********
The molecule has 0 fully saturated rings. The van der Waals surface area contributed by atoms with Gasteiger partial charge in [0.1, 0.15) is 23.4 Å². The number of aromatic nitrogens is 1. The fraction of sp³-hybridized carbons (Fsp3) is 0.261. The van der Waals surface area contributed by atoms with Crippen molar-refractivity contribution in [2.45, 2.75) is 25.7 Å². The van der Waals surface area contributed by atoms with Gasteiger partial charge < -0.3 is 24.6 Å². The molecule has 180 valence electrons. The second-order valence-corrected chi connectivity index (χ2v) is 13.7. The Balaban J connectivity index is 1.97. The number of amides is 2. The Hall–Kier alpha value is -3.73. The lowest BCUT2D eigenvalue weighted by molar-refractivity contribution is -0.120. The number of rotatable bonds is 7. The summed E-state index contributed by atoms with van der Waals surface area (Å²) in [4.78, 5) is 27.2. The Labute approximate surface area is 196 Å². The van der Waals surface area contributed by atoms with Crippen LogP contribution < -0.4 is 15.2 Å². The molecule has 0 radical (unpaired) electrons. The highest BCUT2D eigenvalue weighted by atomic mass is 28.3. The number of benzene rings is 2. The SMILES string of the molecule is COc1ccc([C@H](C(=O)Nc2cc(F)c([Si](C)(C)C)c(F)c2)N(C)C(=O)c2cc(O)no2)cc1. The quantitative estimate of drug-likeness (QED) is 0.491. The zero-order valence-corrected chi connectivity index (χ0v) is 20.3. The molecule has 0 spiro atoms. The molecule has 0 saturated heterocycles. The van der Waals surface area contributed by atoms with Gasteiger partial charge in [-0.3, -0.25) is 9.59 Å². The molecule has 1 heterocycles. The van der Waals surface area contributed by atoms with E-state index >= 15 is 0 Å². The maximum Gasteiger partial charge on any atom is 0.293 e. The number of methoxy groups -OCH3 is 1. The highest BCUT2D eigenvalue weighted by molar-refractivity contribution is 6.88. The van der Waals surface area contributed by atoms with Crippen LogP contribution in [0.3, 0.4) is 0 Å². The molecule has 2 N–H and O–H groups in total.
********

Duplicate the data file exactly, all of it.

The molecule has 0 fully saturated rings. The van der Waals surface area contributed by atoms with Gasteiger partial charge in [0.1, 0.15) is 23.4 Å². The number of aromatic nitrogens is 1. The fraction of sp³-hybridized carbons (Fsp3) is 0.261. The van der Waals surface area contributed by atoms with Crippen molar-refractivity contribution in [2.45, 2.75) is 25.7 Å². The van der Waals surface area contributed by atoms with Gasteiger partial charge < -0.3 is 24.6 Å². The molecule has 180 valence electrons. The second-order valence-corrected chi connectivity index (χ2v) is 13.7. The Balaban J connectivity index is 1.97. The number of amides is 2. The Hall–Kier alpha value is -3.73. The lowest BCUT2D eigenvalue weighted by molar-refractivity contribution is -0.120. The number of rotatable bonds is 7. The summed E-state index contributed by atoms with van der Waals surface area (Å²) in [4.78, 5) is 27.2. The Labute approximate surface area is 196 Å². The van der Waals surface area contributed by atoms with Crippen LogP contribution < -0.4 is 15.2 Å². The molecule has 0 radical (unpaired) electrons. The highest BCUT2D eigenvalue weighted by atomic mass is 28.3. The number of benzene rings is 2. The SMILES string of the molecule is COc1ccc([C@H](C(=O)Nc2cc(F)c([Si](C)(C)C)c(F)c2)N(C)C(=O)c2cc(O)no2)cc1. The quantitative estimate of drug-likeness (QED) is 0.491. The zero-order valence-corrected chi connectivity index (χ0v) is 20.3. The molecule has 0 spiro atoms. The molecule has 0 saturated heterocycles. The van der Waals surface area contributed by atoms with Gasteiger partial charge in [-0.3, -0.25) is 9.59 Å². The molecule has 1 heterocycles. The van der Waals surface area contributed by atoms with E-state index >= 15 is 0 Å². The maximum Gasteiger partial charge on any atom is 0.293 e. The number of methoxy groups -OCH3 is 1. The highest BCUT2D eigenvalue weighted by molar-refractivity contribution is 6.88. The van der Waals surface area contributed by atoms with Crippen LogP contribution in [0.3, 0.4) is 0 Å². The molecule has 2 N–H and O–H groups in total.